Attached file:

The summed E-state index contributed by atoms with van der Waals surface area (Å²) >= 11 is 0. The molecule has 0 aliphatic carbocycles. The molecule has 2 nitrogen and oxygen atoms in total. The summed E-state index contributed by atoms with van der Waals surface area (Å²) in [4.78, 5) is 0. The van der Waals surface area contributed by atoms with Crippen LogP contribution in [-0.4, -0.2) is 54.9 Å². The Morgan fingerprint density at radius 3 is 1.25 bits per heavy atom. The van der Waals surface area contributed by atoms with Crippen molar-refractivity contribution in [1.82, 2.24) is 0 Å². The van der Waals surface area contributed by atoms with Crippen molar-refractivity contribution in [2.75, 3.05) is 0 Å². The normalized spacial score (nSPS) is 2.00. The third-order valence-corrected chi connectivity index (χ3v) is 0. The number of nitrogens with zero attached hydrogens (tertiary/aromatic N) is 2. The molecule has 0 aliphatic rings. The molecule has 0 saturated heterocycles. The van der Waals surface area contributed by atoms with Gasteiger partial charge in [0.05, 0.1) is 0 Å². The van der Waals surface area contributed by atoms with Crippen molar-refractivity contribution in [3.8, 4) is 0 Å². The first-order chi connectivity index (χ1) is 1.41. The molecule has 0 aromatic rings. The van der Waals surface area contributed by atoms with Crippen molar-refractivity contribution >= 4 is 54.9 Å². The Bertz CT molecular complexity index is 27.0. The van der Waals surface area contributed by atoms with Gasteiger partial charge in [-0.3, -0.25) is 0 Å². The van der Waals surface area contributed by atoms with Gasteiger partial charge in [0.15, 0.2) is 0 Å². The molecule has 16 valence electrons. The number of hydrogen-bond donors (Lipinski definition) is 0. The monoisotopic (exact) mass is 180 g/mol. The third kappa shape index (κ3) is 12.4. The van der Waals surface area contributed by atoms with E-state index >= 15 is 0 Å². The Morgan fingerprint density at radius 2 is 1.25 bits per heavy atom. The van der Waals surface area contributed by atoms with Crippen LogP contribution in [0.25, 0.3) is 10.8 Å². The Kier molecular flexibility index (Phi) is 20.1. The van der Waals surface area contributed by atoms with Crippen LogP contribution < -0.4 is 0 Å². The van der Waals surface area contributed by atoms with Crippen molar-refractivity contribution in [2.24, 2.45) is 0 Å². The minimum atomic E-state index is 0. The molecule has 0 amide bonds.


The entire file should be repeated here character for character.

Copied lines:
The summed E-state index contributed by atoms with van der Waals surface area (Å²) >= 11 is 0. The molecule has 0 aliphatic carbocycles. The molecule has 2 nitrogen and oxygen atoms in total. The summed E-state index contributed by atoms with van der Waals surface area (Å²) in [4.78, 5) is 0. The van der Waals surface area contributed by atoms with Crippen LogP contribution in [-0.4, -0.2) is 54.9 Å². The Morgan fingerprint density at radius 3 is 1.25 bits per heavy atom. The van der Waals surface area contributed by atoms with Crippen molar-refractivity contribution in [1.82, 2.24) is 0 Å². The van der Waals surface area contributed by atoms with Crippen molar-refractivity contribution in [2.75, 3.05) is 0 Å². The normalized spacial score (nSPS) is 2.00. The third-order valence-corrected chi connectivity index (χ3v) is 0. The number of nitrogens with zero attached hydrogens (tertiary/aromatic N) is 2. The molecule has 0 aliphatic rings. The molecule has 0 saturated heterocycles. The van der Waals surface area contributed by atoms with Gasteiger partial charge in [0.05, 0.1) is 0 Å². The van der Waals surface area contributed by atoms with Crippen molar-refractivity contribution in [3.8, 4) is 0 Å². The first-order chi connectivity index (χ1) is 1.41. The molecule has 0 aromatic rings. The van der Waals surface area contributed by atoms with Crippen molar-refractivity contribution >= 4 is 54.9 Å². The Bertz CT molecular complexity index is 27.0. The van der Waals surface area contributed by atoms with Gasteiger partial charge in [-0.3, -0.25) is 0 Å². The van der Waals surface area contributed by atoms with Gasteiger partial charge in [0.15, 0.2) is 0 Å². The molecule has 16 valence electrons. The number of hydrogen-bond donors (Lipinski definition) is 0. The monoisotopic (exact) mass is 180 g/mol. The third kappa shape index (κ3) is 12.4. The van der Waals surface area contributed by atoms with E-state index >= 15 is 0 Å². The Morgan fingerprint density at radius 2 is 1.25 bits per heavy atom. The van der Waals surface area contributed by atoms with Crippen LogP contribution in [0.25, 0.3) is 10.8 Å². The Kier molecular flexibility index (Phi) is 20.1. The van der Waals surface area contributed by atoms with Crippen LogP contribution < -0.4 is 0 Å². The van der Waals surface area contributed by atoms with Crippen molar-refractivity contribution in [2.24, 2.45) is 0 Å². The minimum atomic E-state index is 0. The molecule has 0 amide bonds.